His plan includes a 20-year term for untreated water, with a 10-year option for renewal and no payment for the city’s water intake infrastructure.
In January, Cumming billed Forsyth about $11.4 million, which the city said represented the county’s portion of costs associated with an expanded intake and water line.
In a separate vote, the commission sent a nonbinding request to consider fee-simple ownership and, based on that, receive 65 percent capacity of the city’s expanded intake and the title.
Levent, who requested the letter, said the commission should formally ask the city before assuming ownership is off the table.
“That [intake] is your guaranteed water security for the county and your future development,” said Levent, adding that the increased cost of untreated water in Bell’s plan would eventually exceed the amount to buy the pipe.
Though the commission decided to suggest shared ownership, Bell said he’s been told “the intake is not for sale.”
Also, Bell said increased withdrawals from Lanier may not be granted by the corps or the Georgia Environmental Protection Division.
“Why pay $11.4 million for something we’re not sure is going to be there?” he said. “This way, we’re not responsible for it. And if we don’t get water, we don’t pay.”
To address the bill, commissioners agreed to send a letter stating the county is not in a position to pay at this time and does not believe it has a legal obligation to do so.
However, Forsyth may consider payment in return for part ownership in conjunction with negotiations of the contract.
Both votes were 4-0 with Amos recused.
Cumming’s mayor and city council are scheduled to meet Tuesday, though an agenda has not yet been released.
Staff writer Crystal Ledford contributed to this report.
Board deadlocks over reallocation
Forsyth County commissioners on Thursday also discussed the possibility of asking the state Environmental Protection Division to reallocate Cumming’s shared water withdrawal permit with the county.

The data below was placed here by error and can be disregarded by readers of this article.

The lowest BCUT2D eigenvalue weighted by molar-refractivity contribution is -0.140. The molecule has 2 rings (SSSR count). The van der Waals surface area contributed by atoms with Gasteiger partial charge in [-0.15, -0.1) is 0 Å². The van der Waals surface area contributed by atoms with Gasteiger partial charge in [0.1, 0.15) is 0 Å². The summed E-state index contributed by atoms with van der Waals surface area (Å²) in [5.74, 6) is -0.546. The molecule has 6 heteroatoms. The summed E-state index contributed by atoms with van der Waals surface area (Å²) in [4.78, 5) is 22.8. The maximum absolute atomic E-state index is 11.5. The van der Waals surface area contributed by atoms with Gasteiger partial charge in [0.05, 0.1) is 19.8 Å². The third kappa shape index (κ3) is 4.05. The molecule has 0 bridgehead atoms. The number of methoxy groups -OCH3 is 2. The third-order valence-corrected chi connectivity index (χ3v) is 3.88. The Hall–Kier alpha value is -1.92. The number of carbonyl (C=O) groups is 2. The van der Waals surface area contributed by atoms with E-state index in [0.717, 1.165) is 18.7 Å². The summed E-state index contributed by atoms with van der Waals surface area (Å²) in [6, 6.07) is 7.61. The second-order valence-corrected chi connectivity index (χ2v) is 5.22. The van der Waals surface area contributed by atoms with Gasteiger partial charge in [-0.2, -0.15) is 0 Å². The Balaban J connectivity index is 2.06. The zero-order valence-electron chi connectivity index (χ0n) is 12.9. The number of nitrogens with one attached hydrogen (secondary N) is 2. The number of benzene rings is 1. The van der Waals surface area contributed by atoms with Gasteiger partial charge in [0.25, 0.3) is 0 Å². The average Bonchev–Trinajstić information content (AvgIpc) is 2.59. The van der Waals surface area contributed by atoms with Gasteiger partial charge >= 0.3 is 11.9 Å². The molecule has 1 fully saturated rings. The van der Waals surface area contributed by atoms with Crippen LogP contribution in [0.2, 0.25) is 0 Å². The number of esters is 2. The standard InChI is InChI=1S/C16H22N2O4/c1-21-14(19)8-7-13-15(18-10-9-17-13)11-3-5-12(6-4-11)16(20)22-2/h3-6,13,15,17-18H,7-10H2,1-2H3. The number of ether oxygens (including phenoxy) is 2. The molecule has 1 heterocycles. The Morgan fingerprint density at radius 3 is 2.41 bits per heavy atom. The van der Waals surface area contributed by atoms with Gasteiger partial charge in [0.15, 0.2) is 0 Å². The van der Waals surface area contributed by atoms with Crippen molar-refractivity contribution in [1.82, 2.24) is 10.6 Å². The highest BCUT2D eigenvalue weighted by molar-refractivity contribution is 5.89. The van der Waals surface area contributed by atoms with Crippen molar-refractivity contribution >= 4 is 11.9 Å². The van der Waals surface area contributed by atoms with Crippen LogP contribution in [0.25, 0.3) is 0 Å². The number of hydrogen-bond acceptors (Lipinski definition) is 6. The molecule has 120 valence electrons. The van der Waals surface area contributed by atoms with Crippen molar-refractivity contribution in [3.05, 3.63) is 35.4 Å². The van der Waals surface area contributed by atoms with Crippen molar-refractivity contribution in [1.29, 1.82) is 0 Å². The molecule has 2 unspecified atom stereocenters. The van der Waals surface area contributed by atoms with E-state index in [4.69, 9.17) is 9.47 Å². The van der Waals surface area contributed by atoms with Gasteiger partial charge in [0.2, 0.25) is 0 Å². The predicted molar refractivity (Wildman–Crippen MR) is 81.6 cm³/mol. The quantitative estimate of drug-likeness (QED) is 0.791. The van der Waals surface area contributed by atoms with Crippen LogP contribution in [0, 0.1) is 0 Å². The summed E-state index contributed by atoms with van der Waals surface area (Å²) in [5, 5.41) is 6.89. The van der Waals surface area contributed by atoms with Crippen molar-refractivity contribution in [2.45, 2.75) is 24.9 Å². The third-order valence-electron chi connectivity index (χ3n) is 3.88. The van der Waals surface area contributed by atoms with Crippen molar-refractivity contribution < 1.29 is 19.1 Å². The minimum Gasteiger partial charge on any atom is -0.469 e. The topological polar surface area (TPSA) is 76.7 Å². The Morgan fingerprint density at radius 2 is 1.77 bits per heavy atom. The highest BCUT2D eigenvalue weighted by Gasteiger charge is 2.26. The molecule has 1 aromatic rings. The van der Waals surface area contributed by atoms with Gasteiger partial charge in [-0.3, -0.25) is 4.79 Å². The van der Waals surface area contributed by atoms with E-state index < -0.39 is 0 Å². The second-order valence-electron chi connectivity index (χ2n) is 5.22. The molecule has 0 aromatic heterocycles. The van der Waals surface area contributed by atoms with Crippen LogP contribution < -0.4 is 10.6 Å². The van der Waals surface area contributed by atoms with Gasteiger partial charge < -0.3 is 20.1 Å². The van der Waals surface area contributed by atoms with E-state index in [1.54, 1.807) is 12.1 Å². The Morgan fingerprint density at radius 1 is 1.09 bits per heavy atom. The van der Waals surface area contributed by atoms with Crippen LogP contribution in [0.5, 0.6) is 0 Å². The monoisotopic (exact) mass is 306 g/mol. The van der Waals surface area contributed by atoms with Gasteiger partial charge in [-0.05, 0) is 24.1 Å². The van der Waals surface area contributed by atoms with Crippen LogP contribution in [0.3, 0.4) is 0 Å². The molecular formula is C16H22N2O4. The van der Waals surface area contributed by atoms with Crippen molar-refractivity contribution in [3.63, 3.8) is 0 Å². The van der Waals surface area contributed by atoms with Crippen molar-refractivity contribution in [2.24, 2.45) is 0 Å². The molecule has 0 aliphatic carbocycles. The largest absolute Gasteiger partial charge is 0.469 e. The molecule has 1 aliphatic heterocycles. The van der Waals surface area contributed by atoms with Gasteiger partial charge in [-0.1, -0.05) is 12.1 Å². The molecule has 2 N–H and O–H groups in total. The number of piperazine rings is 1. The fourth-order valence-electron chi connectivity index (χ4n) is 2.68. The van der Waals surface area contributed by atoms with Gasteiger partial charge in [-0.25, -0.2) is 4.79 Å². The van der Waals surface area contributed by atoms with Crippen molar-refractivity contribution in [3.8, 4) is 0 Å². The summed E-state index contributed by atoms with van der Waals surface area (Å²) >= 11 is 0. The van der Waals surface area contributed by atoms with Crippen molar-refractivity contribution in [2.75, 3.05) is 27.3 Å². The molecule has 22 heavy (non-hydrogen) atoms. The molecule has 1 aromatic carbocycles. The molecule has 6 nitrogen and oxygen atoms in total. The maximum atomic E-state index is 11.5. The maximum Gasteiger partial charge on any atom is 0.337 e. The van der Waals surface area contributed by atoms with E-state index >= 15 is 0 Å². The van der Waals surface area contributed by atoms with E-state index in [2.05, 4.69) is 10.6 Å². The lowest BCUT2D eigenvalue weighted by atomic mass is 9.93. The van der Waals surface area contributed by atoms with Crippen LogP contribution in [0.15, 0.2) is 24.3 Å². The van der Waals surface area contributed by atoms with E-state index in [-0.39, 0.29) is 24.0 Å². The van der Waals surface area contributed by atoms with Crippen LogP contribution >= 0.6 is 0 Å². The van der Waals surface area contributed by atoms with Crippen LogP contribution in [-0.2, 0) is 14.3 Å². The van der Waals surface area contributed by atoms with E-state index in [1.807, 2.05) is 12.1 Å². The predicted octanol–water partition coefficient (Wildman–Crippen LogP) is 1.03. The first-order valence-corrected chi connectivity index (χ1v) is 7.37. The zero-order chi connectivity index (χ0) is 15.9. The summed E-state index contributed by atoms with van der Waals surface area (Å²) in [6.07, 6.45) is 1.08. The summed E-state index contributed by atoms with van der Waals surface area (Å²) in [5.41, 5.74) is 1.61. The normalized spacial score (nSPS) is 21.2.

The permit allows for a maximum of 37 million gallons per day to be drawn in a 24-hour period, with 16 mgd for the county and 21 mgd for the city.
The commission had split opinions on asking the EPD to reverse those numbers in a 2-2 vote, with Pete Amos recused.
Commissioners Patrick Bell and Brian Tam favored postponing the issue until the contracts have been resolved, while their colleagues Jim Boff and Todd Levent felt the county should get started on the requests for future needs.
Tam said since the EPD is unlikely to respond before the current water contracts expire, there’s no reason to make the request now.
“Doing this may be making a delicate situation difficult,” Tam said. “I think we ought to postpone this.”
He said if the contract issue were to land in court, making such a request would not appear that the county acted “in good faith.”
Boff, who chairs the commission, countered that he believes it’s “operating in the best interests of the county.”
Levent agreed, stating a reallocation would more closely align the county with the 65 percent capacity of the intake for which the city is billing it.
Due to the tie vote, County Attorney Ken Jarrard said the issue will be moved to the next agenda where a tie might be broken.